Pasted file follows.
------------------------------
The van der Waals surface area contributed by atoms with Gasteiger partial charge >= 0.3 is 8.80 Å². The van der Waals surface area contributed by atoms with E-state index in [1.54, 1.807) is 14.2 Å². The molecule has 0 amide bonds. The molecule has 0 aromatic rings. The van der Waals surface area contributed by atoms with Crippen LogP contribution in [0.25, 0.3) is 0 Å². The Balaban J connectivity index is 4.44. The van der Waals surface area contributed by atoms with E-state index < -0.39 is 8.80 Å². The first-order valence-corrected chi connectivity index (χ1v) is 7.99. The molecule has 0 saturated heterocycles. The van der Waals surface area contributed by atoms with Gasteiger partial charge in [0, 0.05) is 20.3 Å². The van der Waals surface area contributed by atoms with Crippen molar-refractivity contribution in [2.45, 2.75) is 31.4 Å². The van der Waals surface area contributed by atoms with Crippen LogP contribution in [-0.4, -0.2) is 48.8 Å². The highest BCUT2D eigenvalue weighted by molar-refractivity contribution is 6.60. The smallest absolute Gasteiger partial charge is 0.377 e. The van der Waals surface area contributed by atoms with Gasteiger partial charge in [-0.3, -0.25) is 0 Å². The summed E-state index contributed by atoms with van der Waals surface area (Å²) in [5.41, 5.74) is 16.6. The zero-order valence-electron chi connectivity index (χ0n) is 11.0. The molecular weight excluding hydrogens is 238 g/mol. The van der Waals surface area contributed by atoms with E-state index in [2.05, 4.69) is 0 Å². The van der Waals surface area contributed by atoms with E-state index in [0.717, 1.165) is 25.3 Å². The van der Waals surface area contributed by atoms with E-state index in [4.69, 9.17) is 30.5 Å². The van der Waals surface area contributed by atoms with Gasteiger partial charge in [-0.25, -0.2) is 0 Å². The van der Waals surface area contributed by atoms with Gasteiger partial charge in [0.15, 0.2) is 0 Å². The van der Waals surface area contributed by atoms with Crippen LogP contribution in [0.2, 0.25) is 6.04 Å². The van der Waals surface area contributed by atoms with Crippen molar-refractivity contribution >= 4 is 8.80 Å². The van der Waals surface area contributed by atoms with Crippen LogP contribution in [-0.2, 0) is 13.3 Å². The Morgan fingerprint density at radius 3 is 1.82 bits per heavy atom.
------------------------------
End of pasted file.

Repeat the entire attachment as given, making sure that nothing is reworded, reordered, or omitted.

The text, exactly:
The van der Waals surface area contributed by atoms with Gasteiger partial charge >= 0.3 is 8.80 Å². The van der Waals surface area contributed by atoms with E-state index in [1.54, 1.807) is 14.2 Å². The molecule has 0 amide bonds. The molecule has 0 aromatic rings. The van der Waals surface area contributed by atoms with Crippen LogP contribution in [0.25, 0.3) is 0 Å². The Balaban J connectivity index is 4.44. The van der Waals surface area contributed by atoms with E-state index < -0.39 is 8.80 Å². The first-order valence-corrected chi connectivity index (χ1v) is 7.99. The molecule has 0 saturated heterocycles. The van der Waals surface area contributed by atoms with Gasteiger partial charge in [0, 0.05) is 20.3 Å². The van der Waals surface area contributed by atoms with Crippen molar-refractivity contribution in [2.45, 2.75) is 31.4 Å². The van der Waals surface area contributed by atoms with Crippen LogP contribution in [-0.4, -0.2) is 48.8 Å². The highest BCUT2D eigenvalue weighted by molar-refractivity contribution is 6.60. The smallest absolute Gasteiger partial charge is 0.377 e. The van der Waals surface area contributed by atoms with Gasteiger partial charge in [-0.3, -0.25) is 0 Å². The summed E-state index contributed by atoms with van der Waals surface area (Å²) in [5.41, 5.74) is 16.6. The zero-order valence-electron chi connectivity index (χ0n) is 11.0. The molecular weight excluding hydrogens is 238 g/mol. The van der Waals surface area contributed by atoms with E-state index in [2.05, 4.69) is 0 Å². The van der Waals surface area contributed by atoms with E-state index in [0.717, 1.165) is 25.3 Å². The van der Waals surface area contributed by atoms with E-state index in [4.69, 9.17) is 30.5 Å². The van der Waals surface area contributed by atoms with Gasteiger partial charge in [-0.25, -0.2) is 0 Å². The van der Waals surface area contributed by atoms with Gasteiger partial charge in [0.15, 0.2) is 0 Å². The van der Waals surface area contributed by atoms with Crippen LogP contribution in [0.2, 0.25) is 6.04 Å². The van der Waals surface area contributed by atoms with Crippen molar-refractivity contribution >= 4 is 8.80 Å². The van der Waals surface area contributed by atoms with Crippen LogP contribution in [-0.2, 0) is 13.3 Å². The Morgan fingerprint density at radius 3 is 1.82 bits per heavy atom.